In the case of our country, of course, the economic crisis in Greece plays a decisive role with regard to the situation of its economy. Internationally, everybody – including the leaders of the eurozone – acknowledge that the main problems of the Cyprus economy derive from the situation in which the major banks of Cyprus find themselves due to their excessive exposure to the Greek economy. This development aggravated the structural and systemic problems of our economy that have accumulated for decades and which unfortunately had not been previously dealt with. It was imperative for these problems to have been solved for some years now, but the necessary measures were not taken. To the contrary, various governments, through decisions that were politically expedient, exacerbated and multiplied the problems.

The allegations that our Government has not taken measures in that direction are not true. We have implemented and will continue to implement fiscal and structural measures as well as measures to support growth. Through the implementation of these measures, public operational expenditures were initially contained and subsequently reduced. We reduced the number of civil servants. We settled the viability problems of the Social Insurance Fund and we reformed the pension scheme in the public sector. We solved the problem concerning the temporary employees in the public service. We abolished privileges such as multiple pensions and the unemployment benefits that civil servants used to receive for a period of six months after their retirement.

These and other measures that were implemented for the first time during the years of the existence of the Republic of Cyprus cannot go unnoticed and cannot be erased. And most importantly, the measures were implemented following a dialogue with social partners and in particular with the labour unions. In this way we secured labour tranquility, at a time when certain political parties and politicians were asking us to ignore the representatives of the working people.

The allegations that it is the fiscal situation of our country that has led us to resort to the support mechanism do not correspond to reality either. Despite the fiscal pressures that we face, mainly due to the exclusion of Cyprus from the international markets, we would not have been compelled to resort to the support mechanism if it was not necessary to recapitalise at least one large bank. This is the objective and hard reality.

The resort to the support mechanism has created a new reality for Cyprus, which we are trying to address responsibly. An effective negotiation with the Troika necessitates the formulation of a comprehensive package of measures which will be documented and include a cost analysis. It is this imperative task that the Government is currently carrying out through intensive work. I emphasize one more time that we will present the package we are talking about before the political parties and the social partners and will discuss it with them. Our wish and expectation is to reach a consensus and an understanding in order to achieve the widest possible support in the negotiation with the Troika, for the good of our country and our people.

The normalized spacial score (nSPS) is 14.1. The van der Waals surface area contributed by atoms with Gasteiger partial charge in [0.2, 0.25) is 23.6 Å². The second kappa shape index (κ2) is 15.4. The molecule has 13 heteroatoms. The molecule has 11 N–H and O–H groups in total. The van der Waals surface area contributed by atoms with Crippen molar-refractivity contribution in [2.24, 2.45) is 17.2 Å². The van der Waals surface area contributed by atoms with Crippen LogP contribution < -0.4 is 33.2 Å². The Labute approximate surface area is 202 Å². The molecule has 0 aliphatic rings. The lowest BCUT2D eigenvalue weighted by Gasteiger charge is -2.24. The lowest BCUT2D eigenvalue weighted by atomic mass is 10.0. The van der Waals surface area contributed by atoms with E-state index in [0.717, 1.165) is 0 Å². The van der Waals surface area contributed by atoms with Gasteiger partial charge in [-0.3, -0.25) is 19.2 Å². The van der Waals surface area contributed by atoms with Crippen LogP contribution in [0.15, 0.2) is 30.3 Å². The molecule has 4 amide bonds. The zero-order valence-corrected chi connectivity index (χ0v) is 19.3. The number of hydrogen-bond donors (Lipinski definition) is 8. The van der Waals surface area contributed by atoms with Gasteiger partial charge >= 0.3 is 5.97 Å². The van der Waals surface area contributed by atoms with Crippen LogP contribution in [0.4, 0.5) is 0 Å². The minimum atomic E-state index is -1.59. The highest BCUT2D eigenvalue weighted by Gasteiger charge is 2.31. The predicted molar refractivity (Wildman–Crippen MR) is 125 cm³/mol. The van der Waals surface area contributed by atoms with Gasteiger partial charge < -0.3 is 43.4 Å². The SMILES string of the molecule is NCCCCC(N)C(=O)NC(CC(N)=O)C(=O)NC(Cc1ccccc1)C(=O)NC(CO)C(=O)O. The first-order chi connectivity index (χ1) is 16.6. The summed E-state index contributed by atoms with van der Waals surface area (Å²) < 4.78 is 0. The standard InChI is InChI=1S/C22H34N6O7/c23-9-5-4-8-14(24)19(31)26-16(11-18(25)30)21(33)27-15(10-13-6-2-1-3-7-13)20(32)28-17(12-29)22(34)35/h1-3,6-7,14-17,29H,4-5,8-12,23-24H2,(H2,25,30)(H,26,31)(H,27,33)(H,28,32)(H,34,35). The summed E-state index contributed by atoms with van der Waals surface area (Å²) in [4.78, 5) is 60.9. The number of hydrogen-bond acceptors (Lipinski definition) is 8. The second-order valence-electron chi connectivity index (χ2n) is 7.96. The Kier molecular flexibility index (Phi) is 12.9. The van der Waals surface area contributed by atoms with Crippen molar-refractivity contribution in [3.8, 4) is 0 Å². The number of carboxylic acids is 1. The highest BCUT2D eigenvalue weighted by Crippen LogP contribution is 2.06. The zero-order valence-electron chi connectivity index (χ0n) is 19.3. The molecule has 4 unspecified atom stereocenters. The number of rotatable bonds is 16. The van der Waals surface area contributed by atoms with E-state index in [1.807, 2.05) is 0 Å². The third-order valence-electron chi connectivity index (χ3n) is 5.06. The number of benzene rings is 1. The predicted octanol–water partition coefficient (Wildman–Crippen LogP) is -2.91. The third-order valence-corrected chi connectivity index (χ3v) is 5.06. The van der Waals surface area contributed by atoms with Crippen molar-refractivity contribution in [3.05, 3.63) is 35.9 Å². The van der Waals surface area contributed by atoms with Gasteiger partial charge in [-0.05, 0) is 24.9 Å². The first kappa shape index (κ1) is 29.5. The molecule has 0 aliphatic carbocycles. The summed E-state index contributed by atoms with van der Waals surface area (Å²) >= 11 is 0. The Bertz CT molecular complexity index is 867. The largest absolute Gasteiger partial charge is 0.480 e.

The measures that will be taken will have a social cost. Our aim is that whatever the repercussions, these be allocated in the most balanced and rational way possible, and for each person to assume a burden corresponding to his or her financial ability. Our effort will continue to focus on the restoration of the economy, on the support for growth, but also social cohesion.

I want to give my assurances that this Government will not nullify the welfare state for the creation of which we have been on the frontline over the years, and have contributed in practice during the last years towards its improvement and development. This is the message I send, in particular to the vulnerable groups of the population and to all those who were affected by the economic crisis, like the unemployed for example.

This is not the first time that our people were compelled to make sacrifices in order to address difficult situations. They have done so also during the much more difficult conditions of 1974. All of us together, with a high sense of responsibility, and with the labour movement leading the way, we managed back then in a short period of time, to address the most critical situation in our history and to return shortly to periods of growth and prosperity. I am certain that we will show the same sense of responsibility at the present time as well in order to address the consequences of the economic crisis.

My fellow Cypriots,

The impasse in the Cyprus problem and the adverse developments in the economy undoubtedly bring about circumspection and scepticism. There are, however, at the same time, developments under way and will contribute to the efforts for better days to come.

The discovery of hydrocarbons is definitely a development of great importance for our country. This development is the result of the methodical and decisive implementation of the plan that we have prepared for the discovery and exploitation of the undersea wealth of Cyprus. Through a serious and well designed policy we manage to address Turkeyʼs challenges and threats, and to have the support of the entire international community. In the context of our policy for the promotion of the exploration and the exploitation of the hydrocarbon reserves of Cyprus we will soon conclude the second round of licensing. At the same time, we are pushing forward the implementation of the plan to transform Cyprus into an energy centre, a development that will have great positive consequences both for the economy as well as for our country in a broader sense.

In honouring the 52nd anniversary of the Independence of Cyprus we send a message of optimism despite the difficulties and the problems we face. We believe in the potential of our people and we invest in them. We honour the Independence of Cyprus convinced that today’s difficult times will be succeeded by much better days in the near future. We shall keep working for these better days